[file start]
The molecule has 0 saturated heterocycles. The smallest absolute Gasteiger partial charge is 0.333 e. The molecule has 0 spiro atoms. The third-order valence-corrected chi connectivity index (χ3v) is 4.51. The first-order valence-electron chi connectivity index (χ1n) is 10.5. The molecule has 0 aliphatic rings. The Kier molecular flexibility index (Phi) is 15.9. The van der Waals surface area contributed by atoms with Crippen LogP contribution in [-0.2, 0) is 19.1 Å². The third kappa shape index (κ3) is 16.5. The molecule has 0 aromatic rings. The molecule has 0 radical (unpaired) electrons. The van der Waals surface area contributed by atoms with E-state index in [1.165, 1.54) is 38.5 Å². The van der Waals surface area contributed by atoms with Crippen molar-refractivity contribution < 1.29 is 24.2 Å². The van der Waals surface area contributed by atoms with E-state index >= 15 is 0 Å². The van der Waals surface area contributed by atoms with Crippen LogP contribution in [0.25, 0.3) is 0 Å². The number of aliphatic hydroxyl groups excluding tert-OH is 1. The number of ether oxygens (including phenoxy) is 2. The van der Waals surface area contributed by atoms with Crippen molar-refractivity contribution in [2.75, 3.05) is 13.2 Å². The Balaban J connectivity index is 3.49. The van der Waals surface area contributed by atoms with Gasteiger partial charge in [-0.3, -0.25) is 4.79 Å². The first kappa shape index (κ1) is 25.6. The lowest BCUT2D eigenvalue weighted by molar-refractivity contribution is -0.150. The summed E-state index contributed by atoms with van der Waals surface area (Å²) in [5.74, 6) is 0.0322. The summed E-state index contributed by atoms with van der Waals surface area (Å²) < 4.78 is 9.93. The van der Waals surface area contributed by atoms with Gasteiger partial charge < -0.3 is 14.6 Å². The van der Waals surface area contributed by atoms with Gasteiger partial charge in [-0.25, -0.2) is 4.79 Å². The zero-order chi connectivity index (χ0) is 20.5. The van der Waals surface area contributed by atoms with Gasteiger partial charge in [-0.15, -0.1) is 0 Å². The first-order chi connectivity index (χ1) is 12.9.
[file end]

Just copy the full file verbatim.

The molecule has 0 saturated heterocycles. The smallest absolute Gasteiger partial charge is 0.333 e. The molecule has 0 spiro atoms. The third-order valence-corrected chi connectivity index (χ3v) is 4.51. The first-order valence-electron chi connectivity index (χ1n) is 10.5. The molecule has 0 aliphatic rings. The Kier molecular flexibility index (Phi) is 15.9. The van der Waals surface area contributed by atoms with Crippen LogP contribution in [-0.2, 0) is 19.1 Å². The third kappa shape index (κ3) is 16.5. The molecule has 0 aromatic rings. The molecule has 0 radical (unpaired) electrons. The van der Waals surface area contributed by atoms with E-state index in [1.165, 1.54) is 38.5 Å². The van der Waals surface area contributed by atoms with Crippen molar-refractivity contribution < 1.29 is 24.2 Å². The van der Waals surface area contributed by atoms with E-state index >= 15 is 0 Å². The van der Waals surface area contributed by atoms with Crippen LogP contribution in [0.25, 0.3) is 0 Å². The number of aliphatic hydroxyl groups excluding tert-OH is 1. The number of ether oxygens (including phenoxy) is 2. The van der Waals surface area contributed by atoms with Crippen molar-refractivity contribution in [2.75, 3.05) is 13.2 Å². The Balaban J connectivity index is 3.49. The van der Waals surface area contributed by atoms with Gasteiger partial charge in [-0.3, -0.25) is 4.79 Å². The first kappa shape index (κ1) is 25.6. The lowest BCUT2D eigenvalue weighted by molar-refractivity contribution is -0.150. The summed E-state index contributed by atoms with van der Waals surface area (Å²) in [5.74, 6) is 0.0322. The summed E-state index contributed by atoms with van der Waals surface area (Å²) < 4.78 is 9.93. The van der Waals surface area contributed by atoms with Gasteiger partial charge < -0.3 is 14.6 Å². The van der Waals surface area contributed by atoms with Gasteiger partial charge in [-0.25, -0.2) is 4.79 Å². The zero-order chi connectivity index (χ0) is 20.5. The van der Waals surface area contributed by atoms with Gasteiger partial charge in [-0.15, -0.1) is 0 Å². The first-order chi connectivity index (χ1) is 12.9.